Today I watched my daughter give up on something she is Completely in love with. One of the things that she has worked so hard for (outside of school). The one thing she was so excited to do every week. It was the one thing that, after she had done it for a while, you could see the change in her (for the better). Today I watched as my daughter’s disability took over.
My daughter has ADHD as you know. She also has another, yet to be diagnosed, ‘learning disorder’ that affects her ability to cope with changes, deal with her emotions and regulate the way she handles some of her responses to external stimuli (among many other things). Going to new places, trying new things, doing regular family stuff that involves being out in public or just around people in general (even our own family) and any kind of quick change of plans or change in routine…these things are excruciatingly difficult for her.
Over the years we have tried many different extracurricular activities; soccer, dance, Girl Guides etc. These were all her choices of what new activity to try next. And while the idea of doing these things really appealed to her, the social aspect of these activities threw her for a loop and she hated them ALL. We are not a quitting family, so yes she had to finish out the season or the session of whatever she had chosen to try but after each session was finished she was not required to go back unless she wanted to. The only one that had stuck, for a while at least, was Girl Guides and that was because I became one of the leaders in the hopes that she would be able to feel more comfortable with me there to support her if she needed it.
Then came horseback riding and it was love at first trot. She was scared at first, who wouldn’t be? But then she flourished. Horseback riding constantly brings her out of her comfort zone, pushes her to do things she didn’t think she could do. It makes her work on things that she normally struggles with like independence or trying those new things. It built up her confidence, helped her with leadership skills and to learn responsibility.
Within a few weeks she was blossoming into such a different girl. She was coming out of her shell, she was happier, less likely to ‘freak out’ over the little things. She LOVED horseback riding and her Ponies, Ginger and Houdini. If she wasn’t riding at the farm or doing her chores at the farm, she was talking about riding, making her dolls ride their ponies, building “jumps” at home and pretending to ride a horse while galloping at full speed and jumping over them herself. Obsessed is the word I would use, but that was ok with me. I LOVED that she loved something this much. I loved that when we left the farm she would ask how many days it would be before she would be able to go back and ride again. Nothing peeked her interest quite like horseback riding did.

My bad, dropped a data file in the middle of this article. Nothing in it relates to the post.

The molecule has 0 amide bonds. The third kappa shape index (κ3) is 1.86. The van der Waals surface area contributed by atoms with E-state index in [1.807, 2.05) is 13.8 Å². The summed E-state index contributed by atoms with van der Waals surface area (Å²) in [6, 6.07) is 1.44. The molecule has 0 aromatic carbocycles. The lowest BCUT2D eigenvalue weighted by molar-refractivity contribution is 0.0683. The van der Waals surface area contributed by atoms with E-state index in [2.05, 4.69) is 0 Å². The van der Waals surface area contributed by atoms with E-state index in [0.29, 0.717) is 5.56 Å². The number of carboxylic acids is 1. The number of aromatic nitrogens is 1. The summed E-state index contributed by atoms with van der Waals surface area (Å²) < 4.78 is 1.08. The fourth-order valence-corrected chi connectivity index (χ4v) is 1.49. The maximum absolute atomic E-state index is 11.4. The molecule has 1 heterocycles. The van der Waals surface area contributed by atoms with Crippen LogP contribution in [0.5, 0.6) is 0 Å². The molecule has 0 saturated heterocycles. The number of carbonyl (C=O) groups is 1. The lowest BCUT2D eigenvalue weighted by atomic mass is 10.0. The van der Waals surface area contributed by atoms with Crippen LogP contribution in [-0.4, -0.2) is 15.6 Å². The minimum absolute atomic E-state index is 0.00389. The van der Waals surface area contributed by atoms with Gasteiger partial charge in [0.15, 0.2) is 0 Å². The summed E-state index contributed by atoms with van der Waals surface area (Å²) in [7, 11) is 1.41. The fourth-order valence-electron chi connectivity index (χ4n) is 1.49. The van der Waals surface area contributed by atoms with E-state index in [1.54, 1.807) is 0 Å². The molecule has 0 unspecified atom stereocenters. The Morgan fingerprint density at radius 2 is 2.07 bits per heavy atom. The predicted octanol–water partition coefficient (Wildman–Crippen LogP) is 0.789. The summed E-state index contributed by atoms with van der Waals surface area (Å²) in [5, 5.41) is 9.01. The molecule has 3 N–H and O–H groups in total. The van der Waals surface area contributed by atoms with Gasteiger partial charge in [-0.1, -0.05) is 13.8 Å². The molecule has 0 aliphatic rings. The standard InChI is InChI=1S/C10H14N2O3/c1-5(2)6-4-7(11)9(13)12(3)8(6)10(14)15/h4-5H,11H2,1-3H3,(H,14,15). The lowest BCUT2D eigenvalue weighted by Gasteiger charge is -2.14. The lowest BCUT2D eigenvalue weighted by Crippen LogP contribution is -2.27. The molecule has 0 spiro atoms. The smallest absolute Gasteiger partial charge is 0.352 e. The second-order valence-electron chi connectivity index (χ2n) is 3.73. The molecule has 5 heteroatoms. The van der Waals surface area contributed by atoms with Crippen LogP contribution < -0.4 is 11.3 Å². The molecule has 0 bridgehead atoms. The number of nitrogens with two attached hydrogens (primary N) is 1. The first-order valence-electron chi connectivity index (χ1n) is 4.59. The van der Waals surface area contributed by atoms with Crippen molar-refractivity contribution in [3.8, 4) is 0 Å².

And then one day, just a few weeks ago, she froze atop her horse. Anxiety is what I am guessing it was and it stuck. She froze like she was terrified. She started to cry and she couldn’t move even with her trainer right beside her talking to her. None of us know why. We’ve asked B and she doesn’t know, she just all of a sudden is scared and cannot handle it. We tried going back to the basics, no riding just brushing her ponies, walking her ponies, playing with her ponies and bonding with her ponies. She loved it. She wanted to ride. She was ready she said. So we got her back up on a pony and she froze again. Didn’t even get a single step in before tears started rolling down her cheeks and she had that same panic attack all over again.
It was awful to watch her react that way to something that she loves doing. All the way home she cried and said ‘I hate myself’, ‘I hate my body and brain for not letting me ride’, ‘I want to ride but I am so scared now and I don’t know why’. It
was absolutely heartbreaking. It was heartbreaking because nothing happened that should have made her scared. It was heartbreaking because a ‘normal’ kid wouldn’t have these difficulties. A ‘normal’ kid would be able to work through their fears. It was heartbreaking to see B not being able to work through those fears. It was heartbreaking to watch her give up on something that she loves so much even when she knows she wants to do it.
Today I watched as my daughter cried while she brushed her pony, knowing that we wouldn’t be back (at least for a while) until we could figure out why this was happening. Today I watched as my daughter gave up on one of her dreams. Today I watched as my daughter’s disability took over and the only thing I could think of was; is this what the rest of her life, our lives, will be like?